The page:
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Maryland Leads Coalition In Support Of Baltimore's Lawsuit Against Fossil Fuel Companies

BALTIMORE (WJZ) — Maryland is leading a charge to hold fossil fuel companies accountable under state law relating to climate change.

Maryland Attorney General Brian Frosh led a coalition of attorneys general in filing an amicus brief supporting Baltimore City in its lawsuit, Mayor and City Council of Baltimore v. BP P.L.C. et al., to hold fossil fuel companies accountable under state law for actions they say contribute to climate change and its resulting harms.

The attorneys general argue that all levels of government have a "shared interest" in addressing the impacts of climate change and the district court was correct when it sent the case back to state court.

Baltimore originally filed its case in state court, and the companies removed the suit to federal court in July 2018. Later, in June 2019, the federal district court for the District of Maryland remanded the City's lawsuit back to state court, rejecting the companies' argument that federal common law governed the City's claims.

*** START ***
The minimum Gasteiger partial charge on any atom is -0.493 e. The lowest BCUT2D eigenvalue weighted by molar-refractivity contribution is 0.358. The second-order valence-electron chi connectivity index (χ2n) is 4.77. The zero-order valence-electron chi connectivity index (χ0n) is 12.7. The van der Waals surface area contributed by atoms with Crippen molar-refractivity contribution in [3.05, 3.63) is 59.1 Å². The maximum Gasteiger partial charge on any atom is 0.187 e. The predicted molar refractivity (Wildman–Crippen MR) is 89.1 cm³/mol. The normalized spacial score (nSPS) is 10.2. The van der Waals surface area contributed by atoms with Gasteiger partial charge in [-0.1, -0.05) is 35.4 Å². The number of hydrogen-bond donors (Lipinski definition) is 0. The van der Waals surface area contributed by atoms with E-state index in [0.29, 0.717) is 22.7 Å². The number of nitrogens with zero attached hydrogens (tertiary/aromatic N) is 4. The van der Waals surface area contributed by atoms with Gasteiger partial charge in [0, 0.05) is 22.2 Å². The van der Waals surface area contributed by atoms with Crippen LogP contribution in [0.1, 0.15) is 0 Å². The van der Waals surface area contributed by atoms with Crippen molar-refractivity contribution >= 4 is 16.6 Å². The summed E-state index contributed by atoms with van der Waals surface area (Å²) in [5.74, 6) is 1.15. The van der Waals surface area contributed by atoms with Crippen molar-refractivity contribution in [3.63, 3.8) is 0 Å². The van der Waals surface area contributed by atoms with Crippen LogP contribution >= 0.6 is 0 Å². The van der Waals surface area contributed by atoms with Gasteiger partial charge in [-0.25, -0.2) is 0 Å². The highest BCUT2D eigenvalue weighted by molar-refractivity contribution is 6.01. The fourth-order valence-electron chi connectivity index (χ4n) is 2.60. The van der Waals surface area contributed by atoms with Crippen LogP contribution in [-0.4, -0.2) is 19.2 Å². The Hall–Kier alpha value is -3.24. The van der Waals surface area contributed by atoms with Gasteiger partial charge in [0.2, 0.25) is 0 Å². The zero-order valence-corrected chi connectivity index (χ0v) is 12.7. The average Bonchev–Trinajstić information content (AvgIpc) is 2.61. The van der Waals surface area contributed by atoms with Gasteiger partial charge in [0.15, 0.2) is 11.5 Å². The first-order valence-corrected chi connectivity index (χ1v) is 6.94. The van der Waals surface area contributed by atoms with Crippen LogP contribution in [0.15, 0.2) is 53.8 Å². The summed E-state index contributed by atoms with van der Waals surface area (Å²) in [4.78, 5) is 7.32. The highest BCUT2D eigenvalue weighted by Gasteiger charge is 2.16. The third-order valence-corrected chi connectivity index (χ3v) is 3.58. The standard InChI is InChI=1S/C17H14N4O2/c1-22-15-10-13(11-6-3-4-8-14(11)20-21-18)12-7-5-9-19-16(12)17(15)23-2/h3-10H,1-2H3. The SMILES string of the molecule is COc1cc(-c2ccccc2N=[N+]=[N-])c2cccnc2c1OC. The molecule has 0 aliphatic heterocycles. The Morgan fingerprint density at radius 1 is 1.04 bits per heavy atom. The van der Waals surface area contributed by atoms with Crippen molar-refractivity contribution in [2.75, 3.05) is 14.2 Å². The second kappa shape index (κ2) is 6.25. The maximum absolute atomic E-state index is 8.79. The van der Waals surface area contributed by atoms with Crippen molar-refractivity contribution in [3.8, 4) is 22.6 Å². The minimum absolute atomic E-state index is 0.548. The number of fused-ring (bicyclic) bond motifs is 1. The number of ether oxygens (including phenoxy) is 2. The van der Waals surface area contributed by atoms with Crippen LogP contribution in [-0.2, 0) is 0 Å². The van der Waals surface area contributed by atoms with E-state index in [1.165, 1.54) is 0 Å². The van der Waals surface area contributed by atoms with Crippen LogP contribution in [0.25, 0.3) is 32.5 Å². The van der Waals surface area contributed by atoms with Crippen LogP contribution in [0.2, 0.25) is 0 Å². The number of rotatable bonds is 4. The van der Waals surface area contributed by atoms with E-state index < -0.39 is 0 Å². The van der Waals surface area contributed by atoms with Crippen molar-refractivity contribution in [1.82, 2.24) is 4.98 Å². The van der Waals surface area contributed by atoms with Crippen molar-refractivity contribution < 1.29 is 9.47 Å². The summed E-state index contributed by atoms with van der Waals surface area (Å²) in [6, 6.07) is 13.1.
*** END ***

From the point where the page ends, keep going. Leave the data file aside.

The companies have appealed that decision to the U.S. Court of Appeals for the Fourth Circuit.

"The effects of climate change are being felt around the world, but also take a toll at the local level," said Attorney General Frosh. "The Chesapeake Bay's sea levels are rising at a rate double the global average, affecting our coastal communities from Smith Island to Baltimore City.  And rising temperatures are hitting residents in our urban areas, impacting the health of the elderly, children, and people with preexisting pulmonary conditions.  Our states and local government have an undeniable role in protecting our natural resources and the health of our residents from the damage being done by fossil fuel companies."

The attorneys general argue the district court was right to correct to reject the companies' statement that the City's claims are inherently federal-law claims and belong in federal court.

They also say the effects of climate change are felt at the state and local level, and that efforts to address the issues are "essential,"

The attorneys general of California, Connecticut, New Jersey, New York, Oregon, Rhode Island, Vermont and Washington joined Attorney General Frosh in the coalition.

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